A federal appeals court dealt a blow to the Pentagon’s vaccination mandate and denied the Biden administration‘s attempt to reintroduce the US Navy’s COVID-19 vaccine requirement.
On Monday, the U.S. 5th Circuit Circuit denied the Navy’s request to reinstate the U.S. Navy’s COVID-19 vaccine requirements, a month after a federal judge in Fort Worth stopped the mandate.
‘[Evidence] suggests that the Navy itself effectively stacked the deck against the exceptions, backed by the plaintiffs’ immediate commanding officers and military chaplains,” the three-judge panel said.
While the percentage of vaccinated active-duty personnel in each service is 95 percent or more, the number of unvaccinated personnel is nearly 30,000
According to the DoD, more than 1.62 million US military personnel are vaccinated
In November, dozens of US Navy SEALs claimed that they had been wrongly denied exemption from COVID vaccinations on religious grounds and that the Department of Defense mandate violated their First Amendment rights.
The troops sued the Department of Defense — along with President Joe Biden and senior military officials.
The lawsuit, which lists 35 unnamed military personnel, argues that the Pentagon is overstepping its bounds as a federal agency and violating their constitutional rights as the Navy requires them to be fully vaccinated by Nov. 28 — after a religious denied them became liberation.
In some cases, the lawsuit argues, SEALs are reportedly being threatened and in some cases pressured into complying with the request — and have also been flatly denied a religious exemption.
According to the filing, the SEALs behind the lawsuit are all Christian and oppose the mandate because it contradicts “their genuine religious beliefs.”
The plaintiffs include members of the Navy SEALs and Navy Special Warfare Combatant Craft Crewmen, a US Navy Explosive Ordnance Disposal Technician and US Navy Divers, according to court documents.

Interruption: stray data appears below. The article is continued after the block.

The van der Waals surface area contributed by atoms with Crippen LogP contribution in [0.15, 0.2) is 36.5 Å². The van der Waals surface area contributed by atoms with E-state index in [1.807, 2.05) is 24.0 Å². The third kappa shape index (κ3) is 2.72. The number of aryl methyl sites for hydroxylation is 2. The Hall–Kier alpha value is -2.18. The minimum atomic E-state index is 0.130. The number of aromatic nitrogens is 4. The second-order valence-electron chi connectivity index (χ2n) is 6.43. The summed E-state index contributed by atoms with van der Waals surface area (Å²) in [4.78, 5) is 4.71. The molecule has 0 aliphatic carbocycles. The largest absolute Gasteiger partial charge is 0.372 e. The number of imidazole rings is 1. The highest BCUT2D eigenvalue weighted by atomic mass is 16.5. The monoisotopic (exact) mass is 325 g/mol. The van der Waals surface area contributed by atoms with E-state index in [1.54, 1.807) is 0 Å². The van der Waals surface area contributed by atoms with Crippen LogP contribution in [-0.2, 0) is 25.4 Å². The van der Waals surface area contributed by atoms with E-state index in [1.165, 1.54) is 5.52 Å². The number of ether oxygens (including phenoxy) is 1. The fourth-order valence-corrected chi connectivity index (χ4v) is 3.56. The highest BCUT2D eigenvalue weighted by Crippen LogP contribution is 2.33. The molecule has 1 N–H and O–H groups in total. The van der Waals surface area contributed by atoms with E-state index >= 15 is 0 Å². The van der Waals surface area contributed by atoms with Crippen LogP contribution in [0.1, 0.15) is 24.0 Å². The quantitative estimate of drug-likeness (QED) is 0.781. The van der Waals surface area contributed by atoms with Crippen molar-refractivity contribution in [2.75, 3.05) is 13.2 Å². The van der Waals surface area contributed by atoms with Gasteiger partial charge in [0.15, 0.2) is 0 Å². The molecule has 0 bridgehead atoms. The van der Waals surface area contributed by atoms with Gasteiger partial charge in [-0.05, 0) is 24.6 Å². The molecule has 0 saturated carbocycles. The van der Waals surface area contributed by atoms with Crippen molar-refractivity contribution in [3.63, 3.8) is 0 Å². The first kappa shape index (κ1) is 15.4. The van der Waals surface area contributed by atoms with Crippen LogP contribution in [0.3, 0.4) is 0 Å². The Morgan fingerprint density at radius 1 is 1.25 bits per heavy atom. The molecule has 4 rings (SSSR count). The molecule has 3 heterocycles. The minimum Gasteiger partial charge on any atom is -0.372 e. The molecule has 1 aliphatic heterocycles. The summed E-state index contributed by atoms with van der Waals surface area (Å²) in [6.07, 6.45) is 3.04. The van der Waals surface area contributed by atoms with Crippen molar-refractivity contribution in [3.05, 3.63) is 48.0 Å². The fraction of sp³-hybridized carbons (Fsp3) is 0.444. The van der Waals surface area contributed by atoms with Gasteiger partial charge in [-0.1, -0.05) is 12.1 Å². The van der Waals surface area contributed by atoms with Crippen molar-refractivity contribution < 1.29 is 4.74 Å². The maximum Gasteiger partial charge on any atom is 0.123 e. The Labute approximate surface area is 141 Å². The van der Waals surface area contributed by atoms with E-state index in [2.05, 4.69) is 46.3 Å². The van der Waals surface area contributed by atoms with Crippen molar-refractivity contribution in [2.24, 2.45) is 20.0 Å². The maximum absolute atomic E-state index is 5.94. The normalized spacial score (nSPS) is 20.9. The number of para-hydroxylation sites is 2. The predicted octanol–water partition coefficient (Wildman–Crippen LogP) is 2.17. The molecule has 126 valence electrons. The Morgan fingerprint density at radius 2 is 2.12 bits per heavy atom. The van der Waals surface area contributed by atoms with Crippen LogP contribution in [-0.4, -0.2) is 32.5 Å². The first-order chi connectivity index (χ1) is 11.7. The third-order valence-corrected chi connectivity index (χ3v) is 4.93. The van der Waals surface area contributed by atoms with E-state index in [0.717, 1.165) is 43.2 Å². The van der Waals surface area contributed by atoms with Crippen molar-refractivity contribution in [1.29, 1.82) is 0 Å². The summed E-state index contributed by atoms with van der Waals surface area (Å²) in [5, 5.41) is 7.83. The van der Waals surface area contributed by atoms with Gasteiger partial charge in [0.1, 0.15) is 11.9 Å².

They filed their lawsuit with the help of the First Liberty Institute, a Texas-based Christian rights group that regularly takes religious freedom cases.
The Navy itself has previously said it has not granted an exemption for any vaccine in the past seven years
The Army, the largest service in the U.S. military with 478,000 active-duty service members, reported the lowest number of service members requesting religious exemption compared to the other three smaller services — just over 1,700 service members
“Events around the world are a daily reminder that there are people trying to harm America. Our military should be welcoming of service members, not expelling them for their religious beliefs,” said Mike Berry, First Liberty Institute’s director of military affairs, in a statement following Monday’s ruling.
“The purge of worshipers is not only devastating to morale, it is also detrimental to America’s national security,” added Berry. “It is time for our military to fulfill their constitutional obligations and provide religious housing for military personnel with genuine religious objections to the vaccine. We are grateful that the Fifth Circuit denied the Navy’s application.”
Military branches and the COVID-19 vaccination mandate